From: bereket tecle (firstname.lastname@example.org)
Date: Tue Jan 20 2009 - 23:54:24 EST
January 20, 2009
Our Wishes for Eritrea and the Region for 2009
We have a list of wishes and expectations, triggered by the travesty of justice practiced by the Bush Administration in the Horn of Africa in the past seven years that we would like to see rectified. On top of these wishes is for a new direction in U.S. policy for the region and the rest of the continent. Ethiopia’s naked invasion of Somalia in December 2006, with U.S. encouragement and blessing, created the disaster all of us feared would happen in that war-ravaged Horn of Africa nation; though the TPLF regime in Addis Ababa seems to have decided to end its disastrous Somalia adventure, we should take its declared “withdrawal” with a huge grain of salt. There is one thing that does not change in that region: Ethiopia does not want to see a unified, stabilized Somalia.
The U.S. should therefore be cognizant of Ethiopia’s evil intentions and not be party to Ethiopia’s misguided and criminal intentions in Somalia or any other part of that region, no matter what cover one uses. However, the outgoing Bush administration seems to have done everything it could to prop the minority TPLF regime ruling Ethiopia today. In the process, Washington seems to have added fuel to all conflicts that were there when it started seven years ago, and started new fires of its own in the troubled region.
The incoming Obama administration has a chance to do the right thing by reversing the policy that is responsible for the disaster we are witnessing today. That is why, in this time of renewal and rededication, the Organization of Eritrean Americans (OEA) hopes to see:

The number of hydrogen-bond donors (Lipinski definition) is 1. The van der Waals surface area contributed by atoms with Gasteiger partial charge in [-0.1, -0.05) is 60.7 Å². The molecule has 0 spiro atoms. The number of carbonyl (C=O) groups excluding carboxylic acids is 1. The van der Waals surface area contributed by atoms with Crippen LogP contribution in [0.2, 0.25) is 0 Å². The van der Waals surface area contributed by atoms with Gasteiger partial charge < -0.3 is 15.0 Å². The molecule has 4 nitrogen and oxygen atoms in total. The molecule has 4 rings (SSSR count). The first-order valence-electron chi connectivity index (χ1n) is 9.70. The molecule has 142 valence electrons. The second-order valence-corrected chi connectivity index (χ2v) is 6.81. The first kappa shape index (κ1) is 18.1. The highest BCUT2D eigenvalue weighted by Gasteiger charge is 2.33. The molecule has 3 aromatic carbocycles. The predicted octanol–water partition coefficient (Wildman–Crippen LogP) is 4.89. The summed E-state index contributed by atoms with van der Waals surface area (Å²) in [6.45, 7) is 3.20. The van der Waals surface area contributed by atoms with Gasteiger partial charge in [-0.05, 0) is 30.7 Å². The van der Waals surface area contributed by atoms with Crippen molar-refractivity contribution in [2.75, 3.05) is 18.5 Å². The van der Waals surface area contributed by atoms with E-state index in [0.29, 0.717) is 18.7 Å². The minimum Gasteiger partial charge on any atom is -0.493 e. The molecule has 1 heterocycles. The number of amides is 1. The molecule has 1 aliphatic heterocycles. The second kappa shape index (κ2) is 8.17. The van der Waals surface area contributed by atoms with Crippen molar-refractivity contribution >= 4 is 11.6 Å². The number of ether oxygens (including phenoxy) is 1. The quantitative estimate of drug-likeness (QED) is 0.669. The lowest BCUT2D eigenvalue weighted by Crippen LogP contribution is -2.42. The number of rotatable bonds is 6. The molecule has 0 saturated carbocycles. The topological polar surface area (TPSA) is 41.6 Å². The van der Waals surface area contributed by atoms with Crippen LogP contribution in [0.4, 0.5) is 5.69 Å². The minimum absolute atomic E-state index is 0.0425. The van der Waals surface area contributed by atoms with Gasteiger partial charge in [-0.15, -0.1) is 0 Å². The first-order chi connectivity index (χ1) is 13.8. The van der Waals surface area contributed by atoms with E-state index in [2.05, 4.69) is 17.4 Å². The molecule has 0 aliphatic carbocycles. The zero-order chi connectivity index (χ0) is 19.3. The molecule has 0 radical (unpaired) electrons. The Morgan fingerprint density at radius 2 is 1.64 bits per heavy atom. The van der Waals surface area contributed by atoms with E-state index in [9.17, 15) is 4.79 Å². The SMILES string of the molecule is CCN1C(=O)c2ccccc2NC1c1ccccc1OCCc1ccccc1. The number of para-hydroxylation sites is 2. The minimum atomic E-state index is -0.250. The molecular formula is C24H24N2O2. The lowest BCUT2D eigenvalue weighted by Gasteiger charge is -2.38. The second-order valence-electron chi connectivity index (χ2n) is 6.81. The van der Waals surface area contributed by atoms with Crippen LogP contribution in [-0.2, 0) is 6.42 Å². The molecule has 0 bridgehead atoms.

A Year of Peace: As a starting point, we wish 2009 to be a year of peace and prosperity for Eritrea and the long-suffering Eritrean people.
A Real Change: We wish a major change in the direction of U.S. policy for the Horn of Africa: The buzzwords among foreign policy makers, Washington think tanks, and the media in the capital these days are “Change in Direction of Foreign Policy.” However, the discussion seems directed towards Iraq and Afghanistan. We wish that the change addresses the uncertainty and turmoil the Bush administration has created in Somalia and the rest of the region. U.S. policy for the region has been a blind support of a minority regime that is willing to do anything to ensure external aid, but has little internal support. We believe that this short-sighted policy jeopardizes long-term U.S. interests in the region, and even the rest of the continent.
A Balanced Approach: We wish the United States would correct the imbalance in its approach towards Eritrea and Ethiopia. As many have pointed this before, the tension between these two neighbors is central to the tension in the region and the best way to bring it down and eventually remove it is by an even-handed policy toward the two nations, and by being an honest broker in the dispute between them. An imbalanced approach will continue to breed mistrust among the parties and of Washington.
A Peaceful Neighborhood: Since what happens next door is likely to have a direct or indirect impact on Eritrea and the rest of the region, we wish 2009 to be a year of peace in the Sudan and Kenya as well.
In this time of renewal and rededication, OEA also resolves to:
Work to help improve Eritrea-US relations: Since this is at the heart of our mission as an organization, we rededicate our effort to improve the relationship between our homeland and our adopted country.
Continue our struggle against the criminal regime in Ethiopia, which continues to occupy sovereign Eritrean territory, forcing thousands of Eritreans to languish in IDP camps, unable to return to their homes and farms.
Organization of Eritrean Americans (OEA)
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